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Disabled teenager is found starving

16-year-old weighs 40 pounds; states launch an inquiry

ST. LOUIS -- A severely disabled 16-year-old boy weighing 40 pounds when he was rushed to the hospital is at the center of a multistate investigation.

The boy, whose name was not released, was starving, dehydrated, and appeared to be in shock, said Ann Ricci, the emergency room physician who treated him at Cardinal Glennon Children's Hospital in St. Louis.

He had been airlifted there Tuesday from a hospital in Illinois, but is from Michigan, said Jill Manuel, a spokeswoman for the Illinois Department of Children and Family Services. He is mentally retarded, prone to seizures, and has cerebral palsy.

The boy was transferred from the hospital's intensive care unit Thursday night, and his condition has been upgraded from critical to stable and serious, hospital spokesman Bob Davidson said.

State investigators said the boy tested positive for marijuana and methamphetamine and that, given his condition, he could not have taken them without assistance.

The boy was traveling through Illinois on Monday with his mother and a 14-year-old brother when he was taken to Good Samaritan Regional Health Center in Mount Vernon, Ill., Manuel said.

Someone from the hospital reported the boy to the department's hot line Monday, and the agency initiated an investigation. The boy was flown, and his family left the hospital before the state could interview them, Manuel said.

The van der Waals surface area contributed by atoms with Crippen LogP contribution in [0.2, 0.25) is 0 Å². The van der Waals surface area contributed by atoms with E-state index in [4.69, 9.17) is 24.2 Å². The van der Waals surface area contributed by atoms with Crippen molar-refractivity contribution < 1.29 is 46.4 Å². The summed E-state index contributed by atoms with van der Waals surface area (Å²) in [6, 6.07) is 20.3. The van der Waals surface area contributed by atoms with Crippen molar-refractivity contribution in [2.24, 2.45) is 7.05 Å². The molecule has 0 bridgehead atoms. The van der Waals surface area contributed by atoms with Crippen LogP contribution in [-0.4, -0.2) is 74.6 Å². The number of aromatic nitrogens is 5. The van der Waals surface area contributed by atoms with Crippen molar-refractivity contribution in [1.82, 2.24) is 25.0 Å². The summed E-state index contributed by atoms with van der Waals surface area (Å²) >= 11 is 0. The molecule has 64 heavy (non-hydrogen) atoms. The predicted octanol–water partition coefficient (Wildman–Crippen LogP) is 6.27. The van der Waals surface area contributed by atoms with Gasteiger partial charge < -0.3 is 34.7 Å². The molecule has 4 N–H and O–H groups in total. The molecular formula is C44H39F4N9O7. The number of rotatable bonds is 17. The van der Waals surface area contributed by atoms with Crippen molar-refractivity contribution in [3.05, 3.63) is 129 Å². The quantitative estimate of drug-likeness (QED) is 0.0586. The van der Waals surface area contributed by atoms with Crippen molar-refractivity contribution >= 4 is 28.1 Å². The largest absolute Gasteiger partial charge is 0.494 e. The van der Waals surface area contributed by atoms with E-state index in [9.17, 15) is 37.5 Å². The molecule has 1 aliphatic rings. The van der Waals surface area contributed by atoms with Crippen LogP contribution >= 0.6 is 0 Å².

The tip provided a Chicago address for the family, "but when we investigated, it turned out to be a pizza parlor," Manuel said.

Manuel said the mother was apparently homeless, and had recently been in Texas, Illinois, and Indiana. Investigators said the boy's father is a convicted sex abuser who cannot legally have contact with him.

The hospital has begun the slow process of rehydrating and nourishing the boy, Davidson said. His mother, meanwhile, has left to be with family in Indiana.

Ricci would offer no judgments about the family.

"Some families in crisis need help," she said. "The state and hospital social services are there to say, `Let us help, let us take the burden.' "

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